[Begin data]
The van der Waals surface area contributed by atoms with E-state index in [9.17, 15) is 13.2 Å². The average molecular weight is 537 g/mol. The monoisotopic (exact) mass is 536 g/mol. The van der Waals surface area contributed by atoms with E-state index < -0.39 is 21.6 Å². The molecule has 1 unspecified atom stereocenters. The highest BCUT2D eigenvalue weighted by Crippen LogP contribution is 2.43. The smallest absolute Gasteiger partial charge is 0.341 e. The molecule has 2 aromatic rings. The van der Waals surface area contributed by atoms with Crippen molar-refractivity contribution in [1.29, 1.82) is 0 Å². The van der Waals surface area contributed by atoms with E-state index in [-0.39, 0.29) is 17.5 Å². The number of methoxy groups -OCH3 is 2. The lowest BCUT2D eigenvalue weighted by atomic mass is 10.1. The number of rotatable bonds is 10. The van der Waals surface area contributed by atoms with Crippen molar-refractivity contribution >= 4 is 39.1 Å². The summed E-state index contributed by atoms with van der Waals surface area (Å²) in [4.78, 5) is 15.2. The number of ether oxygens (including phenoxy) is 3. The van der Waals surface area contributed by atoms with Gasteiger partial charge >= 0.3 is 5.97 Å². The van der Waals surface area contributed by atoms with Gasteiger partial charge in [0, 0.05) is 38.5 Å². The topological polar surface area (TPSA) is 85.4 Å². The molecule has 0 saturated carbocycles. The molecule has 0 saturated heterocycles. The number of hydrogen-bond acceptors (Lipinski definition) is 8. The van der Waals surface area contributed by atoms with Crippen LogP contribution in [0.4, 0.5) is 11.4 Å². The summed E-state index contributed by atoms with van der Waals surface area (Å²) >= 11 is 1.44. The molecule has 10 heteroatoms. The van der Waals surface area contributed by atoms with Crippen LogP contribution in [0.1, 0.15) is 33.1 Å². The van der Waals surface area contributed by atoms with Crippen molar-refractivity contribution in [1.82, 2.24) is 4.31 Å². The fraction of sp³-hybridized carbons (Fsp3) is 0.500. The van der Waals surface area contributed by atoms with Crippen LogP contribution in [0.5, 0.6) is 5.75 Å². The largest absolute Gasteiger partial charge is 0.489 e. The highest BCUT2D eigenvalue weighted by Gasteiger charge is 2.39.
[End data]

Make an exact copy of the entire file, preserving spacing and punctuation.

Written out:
The van der Waals surface area contributed by atoms with E-state index in [9.17, 15) is 13.2 Å². The average molecular weight is 537 g/mol. The monoisotopic (exact) mass is 536 g/mol. The van der Waals surface area contributed by atoms with E-state index < -0.39 is 21.6 Å². The molecule has 1 unspecified atom stereocenters. The highest BCUT2D eigenvalue weighted by Crippen LogP contribution is 2.43. The smallest absolute Gasteiger partial charge is 0.341 e. The molecule has 2 aromatic rings. The van der Waals surface area contributed by atoms with Crippen molar-refractivity contribution in [1.29, 1.82) is 0 Å². The van der Waals surface area contributed by atoms with E-state index in [-0.39, 0.29) is 17.5 Å². The number of methoxy groups -OCH3 is 2. The lowest BCUT2D eigenvalue weighted by atomic mass is 10.1. The number of rotatable bonds is 10. The van der Waals surface area contributed by atoms with Crippen molar-refractivity contribution >= 4 is 39.1 Å². The summed E-state index contributed by atoms with van der Waals surface area (Å²) in [4.78, 5) is 15.2. The number of ether oxygens (including phenoxy) is 3. The van der Waals surface area contributed by atoms with Gasteiger partial charge >= 0.3 is 5.97 Å². The van der Waals surface area contributed by atoms with Gasteiger partial charge in [0, 0.05) is 38.5 Å². The topological polar surface area (TPSA) is 85.4 Å². The molecule has 0 saturated carbocycles. The molecule has 0 saturated heterocycles. The number of hydrogen-bond acceptors (Lipinski definition) is 8. The van der Waals surface area contributed by atoms with Crippen LogP contribution in [0.4, 0.5) is 11.4 Å². The summed E-state index contributed by atoms with van der Waals surface area (Å²) >= 11 is 1.44. The molecule has 10 heteroatoms. The van der Waals surface area contributed by atoms with Crippen LogP contribution in [0.1, 0.15) is 33.1 Å². The van der Waals surface area contributed by atoms with Crippen molar-refractivity contribution in [1.82, 2.24) is 4.31 Å². The fraction of sp³-hybridized carbons (Fsp3) is 0.500. The van der Waals surface area contributed by atoms with Crippen LogP contribution in [0.5, 0.6) is 5.75 Å². The largest absolute Gasteiger partial charge is 0.489 e. The highest BCUT2D eigenvalue weighted by Gasteiger charge is 2.39.